Abhyaas Law Bulletin - May 2013 | Organized Crime | Indian National Congress

May 10th, 2013

ALB20130505

Abhyaas Law Bulletin …
For the quintessential CLAT aspirant
The Scoop Of The Month

Ashwani Kumar changed scope of coal enquiry: CBI

The Editor’s Column Dear Student, Welcome to the May edition of the Abhyaas law Bulletin. The CBI’s flip-flops in the ‘Coal Allocation Scam’ continued in the Supreme Court with its latest affidavit saying that the Law Minister, AG and officials of the PMO did see the draft report and made some changes. This is completely different from its earlier stance that nobody saw the report. It is to be seen how the Supreme Court will react to this. One more UPA minister was caught in a controversy after Railway Minister Pawan Bansal’s nephew was arrested by CBI in a bribery case of appointment to the Railway Board. The Supreme court upheld the death sentence of a Khalistani terrorist saying the delay in disposing the mercy petition cannot be reason for commuting death sentence in terrorism cases while at the same time it commuted the death sentence of Mahendranath Das to life imprisonment because the decision on his mercy petition took 12 long years. Congress had some good news from the south as it regained Karnataka from the BJP. The BJP was crushed with the split in its votes after Yeddyurappa quit the party. Wish you the very best for CLAT 2013. Happy Reading !

CBI Director Ranjit Sinha told the Supreme Court that Law Minister Ashwani Kumar made changes in the CBI’s draft status report (DSR) on the ‘coal allocation scam’ case. He deleted a sentence that defined the scope of CBI’s enquiry to include the legality of coal allocations. In a fresh affidavit, Mr. Sinha claimed that the Minister only saw the DSR on the preliminary enquiry (Priliminary Enquiry- PE2 that dealt with allocations between 2006 and 2OO9). Mr. Kumar deleted from the draft report a finding about the screening committee not preparing any broad sheet or chart about the applicants and a sentence about the “scope of enquiry with respect to legality of allocations while amendments in law were in process.” The nine-page affidavit gave details of the meetings which took place among the CBI officials, the Law Minister, the Attorney-General(AG), the then Additional Solicitor General, Harin Raval, and officials of PMO and the Coal Ministry. Mr. Sinha’s submission contradicts the stand taken by the Minister and the AG, who had refuted the allegation that they had suggested changes in the draft report. (Contd….)

(Rakesh Dubbudu)
Index: Page 2: National Page 3: International

Page 4: Spotlight

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May 10th, 2013 National: It also said “the tentative finding about the nonexistence of a system regarding allocation of specific weightage/points was deleted at the instance of the officials of the Prime Minister’s Office (PMO) and the Ministry of Coal. The change made in the final status report pertaining to PE4 about non-existence of approved guidelines for allocation of coal blocks was incorporated at the instance of PMO officials and Ministry of Coal, as the same was factually correct.” The affidavit said that a few changes were made as per the suggestion of the Attorney General G. E. Vahanvati, and officials of the PMO and the Ministry of Coal. The CBI Director also submitted in a sealed cover the changes made in the DSRs but said “it is difficult at this stage to attribute each change to a particular person with certainty.” The affidavit was silent on the specific query from the court asking to name those who asked for the changes. It said “majority of these changes were done by the CBI officers in order to refine the reports either on their own or in consultation with the Additional Solicitor General [Mr. Harin Raval, who resigned] and his assisting advocate or by the Union Law Minister.” On Mr. Raval’s submission in the court on March 12 that “the status report dated March 8 has not been shared with anyone and it is meant only for the court,” the affidavit said the submission was not made on the CBI’s instructions and the ASG had made the statement on his own. accomplice, Narayan Rao Manjunath, managing director of the Bangalore-based G.G. Tronics India Private Limited, a company engaged in manufacturing signal products and automation railway components. 2G: JPC term extended The Lok Sabha extended till the monsoon session the time for submission of the report of the joint parliamentary committee (JPC) looking into 2G spectrum allocation. The resolution in this regard, was moved by panel chief P.C. Chacko. The decision was arrived at after he held consultations over the issue with the committee members, including of the Bharatiya Janata Party (BJP). The panel was expected to submit its report in the budget session that ends May 10. But that was not possible as the draft report, which has blamed former telecom minister A. Raja but cleared Prime Minister Manmohan Singh and Finance Minister P. Chidambaram of any wrongdoing in the allocation of spectrum, has divided the panel. The JPC meeting on April 25 to finalise the draft report was postponed due to the death of Trinamool Congress MP Ambica Banerjee. A fresh date for the meeting is yet to be decided. The same day, as many as 15 opposition members, including former UPA allies DMK and Trinamool Congress, wrote separate letters to the speaker that they had “no confidence” in Mr. Chacko as the panel chief and he should be removed. In a counter attack, six Congress members also wrote to the speaker seeking the removal of the BJP members — Yashwant Sinha, Jaswant Singh and Ravi Shankar Prasad — from the panel. They cited conflict of interest as all three were either ministers or part of group of ministers on telecom during the NDA rule from 1998-2004. Last week, Lok Sabha Speaker Meira Kumar rejected both the demands and urged the warring JPC members to sink their differences and adopt the report. 5-year jail for IPS officer The Special Anti Corruption Bureau of Maharashtra sentenced a former Deputy Inspector General of Police to five years of rigorous imprisonment for accepting bribe from his junior officer for protecting him in a departmental inquiry.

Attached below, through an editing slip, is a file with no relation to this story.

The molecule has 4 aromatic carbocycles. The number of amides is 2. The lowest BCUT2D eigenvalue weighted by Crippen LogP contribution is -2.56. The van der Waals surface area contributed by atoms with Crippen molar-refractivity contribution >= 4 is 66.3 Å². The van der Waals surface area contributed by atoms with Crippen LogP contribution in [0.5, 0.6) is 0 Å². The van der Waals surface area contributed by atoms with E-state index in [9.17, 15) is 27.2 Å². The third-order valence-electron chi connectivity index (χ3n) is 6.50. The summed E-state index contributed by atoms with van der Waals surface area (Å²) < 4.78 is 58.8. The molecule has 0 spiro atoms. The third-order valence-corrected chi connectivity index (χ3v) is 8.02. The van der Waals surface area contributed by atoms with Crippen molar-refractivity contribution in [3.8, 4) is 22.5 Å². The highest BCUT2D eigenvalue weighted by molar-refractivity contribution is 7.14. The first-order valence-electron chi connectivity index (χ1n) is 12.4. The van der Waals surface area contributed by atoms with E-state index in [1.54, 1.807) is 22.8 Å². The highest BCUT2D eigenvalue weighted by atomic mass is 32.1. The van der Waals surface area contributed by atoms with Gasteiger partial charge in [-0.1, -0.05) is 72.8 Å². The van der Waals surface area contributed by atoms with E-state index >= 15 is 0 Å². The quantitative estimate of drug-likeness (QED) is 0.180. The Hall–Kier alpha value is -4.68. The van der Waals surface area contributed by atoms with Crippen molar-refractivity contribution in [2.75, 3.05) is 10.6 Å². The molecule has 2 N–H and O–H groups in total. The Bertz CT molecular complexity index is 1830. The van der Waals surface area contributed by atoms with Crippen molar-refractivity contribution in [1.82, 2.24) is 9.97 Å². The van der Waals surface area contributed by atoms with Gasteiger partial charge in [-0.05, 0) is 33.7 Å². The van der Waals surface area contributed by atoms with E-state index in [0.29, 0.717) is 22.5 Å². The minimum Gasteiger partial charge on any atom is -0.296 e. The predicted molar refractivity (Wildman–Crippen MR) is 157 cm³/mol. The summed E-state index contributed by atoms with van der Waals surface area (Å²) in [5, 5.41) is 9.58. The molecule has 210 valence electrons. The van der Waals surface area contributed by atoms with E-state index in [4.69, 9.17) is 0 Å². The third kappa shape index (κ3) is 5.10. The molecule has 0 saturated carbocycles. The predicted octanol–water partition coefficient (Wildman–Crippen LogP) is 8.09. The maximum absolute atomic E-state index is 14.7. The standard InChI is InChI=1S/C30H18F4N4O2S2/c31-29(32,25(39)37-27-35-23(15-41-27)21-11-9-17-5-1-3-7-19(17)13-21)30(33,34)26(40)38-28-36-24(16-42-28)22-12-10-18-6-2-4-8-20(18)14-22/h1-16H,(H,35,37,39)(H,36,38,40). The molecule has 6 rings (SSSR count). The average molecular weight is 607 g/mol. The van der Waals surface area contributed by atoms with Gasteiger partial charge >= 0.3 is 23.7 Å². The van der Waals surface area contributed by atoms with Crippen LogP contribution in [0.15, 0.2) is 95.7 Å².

Mahesh Kumar struck Rs. 10 crore deal for post: FIR Railway Board Member (Staff) Mahesh Kumar, arrested in Mumbai by the Central Bureau of Investigation, allegedly struck a Rs. 10-crore deal with the nephew of Railway Minister Pawan Kumar Bansal and his associates for appointment as Railway Board Member (Electrical). He agreed to make an interim payment of Rs. 2 crore to secure additional charge of General Manager (Western Railway and Signal and Telecommunication) until he got the lucrative posting. Mr. Kumar was promoted to his present position a few days ago, but was not happy with it, according to the FIR. Since the alleged middlemen involved in the conspiracy claimed that they would get the job done through their contacts in the Railway Ministry, the CBI is probing the identity of the Ministry officials and industrialists who were in touch with them. The bribe was financed on Mr. Kumar’s behalf by his alleged